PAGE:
Amy: Like editing, this category usually goes to the person with the most visible flop sweat. Got costumes, period design, and special effects? Congrats, you’re a contender. Actually being able to direct actors gets overlooked in the chaos, which is why I’m planting my flag for Greta Gerwig. In every scene in Lady Bird, you feel her shepherding, trusting, nudging, listening, and calibrating — skills that aren’t as shiny as, say, making a 1960s fishman erotica, but deserve the Academy’s full respect.

Keith: As always, the temptation here is to go with whoever did the most directing, and that’s undoubtedly Christopher Nolan with Dunkirk, whose film involved overseeing action on the ground, in the air, and at sea. But Phantom Thread is my favorite film of 2017 and, in its own way, it’s no less of a highwire directing act, one in which you count on audiences to follow you out on the highwire with you while making a film that refuses to reveal its secrets until the end.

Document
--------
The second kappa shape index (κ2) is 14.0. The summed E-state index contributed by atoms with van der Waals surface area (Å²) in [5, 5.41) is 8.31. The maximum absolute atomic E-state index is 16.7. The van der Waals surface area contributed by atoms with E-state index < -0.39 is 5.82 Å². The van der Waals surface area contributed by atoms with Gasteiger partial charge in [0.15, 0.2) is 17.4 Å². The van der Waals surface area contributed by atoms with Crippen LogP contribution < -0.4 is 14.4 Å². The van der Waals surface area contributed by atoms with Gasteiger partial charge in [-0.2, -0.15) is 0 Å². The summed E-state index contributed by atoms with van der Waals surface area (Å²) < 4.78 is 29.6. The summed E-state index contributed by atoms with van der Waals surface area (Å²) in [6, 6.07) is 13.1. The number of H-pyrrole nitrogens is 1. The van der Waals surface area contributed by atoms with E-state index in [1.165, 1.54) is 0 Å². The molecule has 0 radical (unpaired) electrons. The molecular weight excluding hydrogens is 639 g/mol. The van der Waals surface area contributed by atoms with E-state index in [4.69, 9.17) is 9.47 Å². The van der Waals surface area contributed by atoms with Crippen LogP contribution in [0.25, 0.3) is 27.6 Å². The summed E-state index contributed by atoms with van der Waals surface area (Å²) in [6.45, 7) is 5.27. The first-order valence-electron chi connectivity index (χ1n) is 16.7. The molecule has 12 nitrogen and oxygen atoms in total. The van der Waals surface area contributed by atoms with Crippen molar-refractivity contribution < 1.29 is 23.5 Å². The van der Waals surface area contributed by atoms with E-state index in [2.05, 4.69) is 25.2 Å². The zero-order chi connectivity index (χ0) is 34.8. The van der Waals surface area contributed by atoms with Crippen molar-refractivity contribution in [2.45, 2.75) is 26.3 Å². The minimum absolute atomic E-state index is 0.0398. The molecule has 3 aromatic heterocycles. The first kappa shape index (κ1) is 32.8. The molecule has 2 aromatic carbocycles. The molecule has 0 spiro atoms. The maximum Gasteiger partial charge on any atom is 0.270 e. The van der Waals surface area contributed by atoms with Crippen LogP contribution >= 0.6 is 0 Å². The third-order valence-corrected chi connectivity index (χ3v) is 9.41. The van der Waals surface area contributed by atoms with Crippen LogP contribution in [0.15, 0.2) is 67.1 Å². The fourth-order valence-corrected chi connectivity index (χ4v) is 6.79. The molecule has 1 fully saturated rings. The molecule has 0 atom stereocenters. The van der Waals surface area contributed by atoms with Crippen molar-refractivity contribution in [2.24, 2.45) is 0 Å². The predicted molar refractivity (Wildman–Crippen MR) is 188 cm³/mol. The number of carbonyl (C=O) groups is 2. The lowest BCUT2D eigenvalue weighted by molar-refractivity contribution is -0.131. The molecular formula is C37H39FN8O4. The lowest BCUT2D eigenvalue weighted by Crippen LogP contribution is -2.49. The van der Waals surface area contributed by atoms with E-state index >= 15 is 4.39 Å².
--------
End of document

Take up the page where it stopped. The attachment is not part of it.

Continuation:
Emma: This year’s Oscar nominations have gifted us a category in which it’s truly difficult to pick a favorite. Amongst those nominated for Best Director are three veterans of the craft and two incredibly gifted newcomers who made what are undoubtedly two of the best films of the year. Paul Thomas Anderson crafted a sweeping, swirling romance with Phantom Thread, and Greta Gerwig’s behind-the-scenes glimpses from Lady Bird made directing look like an absolute joy. But Jordan Peele’s work on Get Out is likely to be remembered for years, his take on modern American racism told through a lens as funny as it is horrific, a combination of tones that is utterly unlike anything attempted before.